Mets would benefit from thinking a little more “inside the box” with future hires
By Tim Boyle
By hiring Mickey Callaway and Brodie Van Wagenen, the New York Mets thought “outside the box.” Things haven’t worked. Maybe it’s time to start trying to outsmart everyone and hire obvious choices.
The two biggest hires made by the New York Mets over the past two years brought us manager Mickey Callaway and general manager Brodie Van Wagenen to Willet’s Point. Both, you could say, were “outside the box” hires.
Callaway had never managed before but drew plenty of praise for his time as the pitching coach for the Cleveland Indians. How hard could transitioning into a managerial role possibly be?
Van Wagenen was a little more unexpected. The former agent went from criticizing the front office in mid-2018 for not signing client Jacob deGrom to a long-term deal (suggesting they trade him otherwise) to running the organization from the general manager’s chair. This unorthodox thinking has not paid off. In fact, both hires have been pretty disastrous.
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Before there was Callaway and Van Wagenen, the Mets had Terry Collins and Sandy Alderson. Both longtime baseball men who drew their share of jeers in New York, they at least had the experience prior. For a job like this, you need to have your aches and pains at some point. Unfortunately for the Mets, their manager and general manager seem to be experienced them at the same time. I imagine it’s like your first two kids being twins.
Along with being too green for the job, it’s quite possible neither is very good at what they’re doing. There are plenty of moving parts to run a baseball team on a daily basis. Decisions are made by more than one mind. In a year like 2019 when the front office can make calls down to the dugouts to have their say on what happens in the game, we don’t even know which of these two has more power over the lineup or a pitching change. Because of this, it’s hard to know who we point our finger at more.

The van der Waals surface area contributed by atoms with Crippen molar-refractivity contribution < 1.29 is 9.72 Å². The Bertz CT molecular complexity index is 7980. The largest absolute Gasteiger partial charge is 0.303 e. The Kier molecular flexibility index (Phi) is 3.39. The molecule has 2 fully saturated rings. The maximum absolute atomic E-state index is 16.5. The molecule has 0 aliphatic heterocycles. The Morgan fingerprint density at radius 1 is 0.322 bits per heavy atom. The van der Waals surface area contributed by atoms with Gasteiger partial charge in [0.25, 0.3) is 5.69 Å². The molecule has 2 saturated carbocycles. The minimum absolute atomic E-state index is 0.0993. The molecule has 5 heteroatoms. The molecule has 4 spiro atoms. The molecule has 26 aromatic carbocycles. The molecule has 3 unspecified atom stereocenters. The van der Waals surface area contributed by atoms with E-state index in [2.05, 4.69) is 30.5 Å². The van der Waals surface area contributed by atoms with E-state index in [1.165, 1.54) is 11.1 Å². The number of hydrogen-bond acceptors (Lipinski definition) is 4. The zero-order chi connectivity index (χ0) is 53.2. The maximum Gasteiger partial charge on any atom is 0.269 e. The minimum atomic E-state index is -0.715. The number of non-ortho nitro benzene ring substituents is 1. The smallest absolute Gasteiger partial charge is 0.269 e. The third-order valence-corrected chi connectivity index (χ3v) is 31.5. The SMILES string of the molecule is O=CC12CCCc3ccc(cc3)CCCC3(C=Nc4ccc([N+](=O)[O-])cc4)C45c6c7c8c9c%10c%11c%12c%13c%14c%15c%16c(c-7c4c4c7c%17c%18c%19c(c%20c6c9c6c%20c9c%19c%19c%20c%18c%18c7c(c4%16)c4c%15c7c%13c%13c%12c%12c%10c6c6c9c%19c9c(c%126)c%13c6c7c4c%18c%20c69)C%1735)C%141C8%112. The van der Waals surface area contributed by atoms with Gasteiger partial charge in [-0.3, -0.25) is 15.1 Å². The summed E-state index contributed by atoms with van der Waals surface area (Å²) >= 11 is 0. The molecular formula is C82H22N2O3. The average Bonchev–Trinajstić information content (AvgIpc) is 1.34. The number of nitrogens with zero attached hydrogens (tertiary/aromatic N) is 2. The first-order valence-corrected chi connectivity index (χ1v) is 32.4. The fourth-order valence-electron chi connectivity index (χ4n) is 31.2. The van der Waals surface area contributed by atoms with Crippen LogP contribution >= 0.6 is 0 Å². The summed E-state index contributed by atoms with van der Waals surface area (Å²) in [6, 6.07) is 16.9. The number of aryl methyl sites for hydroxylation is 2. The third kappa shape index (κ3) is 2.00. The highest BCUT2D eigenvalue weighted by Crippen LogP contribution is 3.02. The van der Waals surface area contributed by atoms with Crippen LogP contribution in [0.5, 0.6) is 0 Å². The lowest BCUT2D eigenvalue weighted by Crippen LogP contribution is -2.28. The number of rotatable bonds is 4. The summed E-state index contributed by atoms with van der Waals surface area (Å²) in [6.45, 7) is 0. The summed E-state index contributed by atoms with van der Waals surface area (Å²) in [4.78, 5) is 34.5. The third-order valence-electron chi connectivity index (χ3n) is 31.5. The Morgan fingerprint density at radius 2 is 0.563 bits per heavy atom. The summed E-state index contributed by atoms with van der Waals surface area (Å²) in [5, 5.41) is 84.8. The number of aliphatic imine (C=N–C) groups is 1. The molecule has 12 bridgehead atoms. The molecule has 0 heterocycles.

Getting creative with your decision-making can pay off. All managers start off as rookies at some point. All general managers have a first-year, too. The problem for the Mets may be that they have two inexperienced men trying to make a franchise relevant. Even with experienced people whispering in their ears, the results are not there.
I’m curious how things would have turned out if Alderson or Collins stayed and only one of these vital jobs had changed. No doubt, the roster would look different. How these players were used would also be different. We only got a half year of this in 2018 when Alderson and Callaway had a rough first half.
We heard in the offseason how the Mets were looking to revamp their analytical department. Well, early results have not been good. The Van Wagenen Regime will likely take the Callaway Era out behind the shed. If things continue, BVW and members of his crew could soon follow.
To me, it felt like many of the moves the Mets made this winter were about outsmarting everyone else. A big reason they wanted Edwin Diaz was to prevent him from going to the rival Philadelphia Phillies. I’m sure the other moves they made had similar intentions.
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As the saying goes, “great minds think alike.” In their current positions, Callaway and Van Wagenen have not had the chance to become great yet. They may not even have it in them, at least for the job title they currently hold.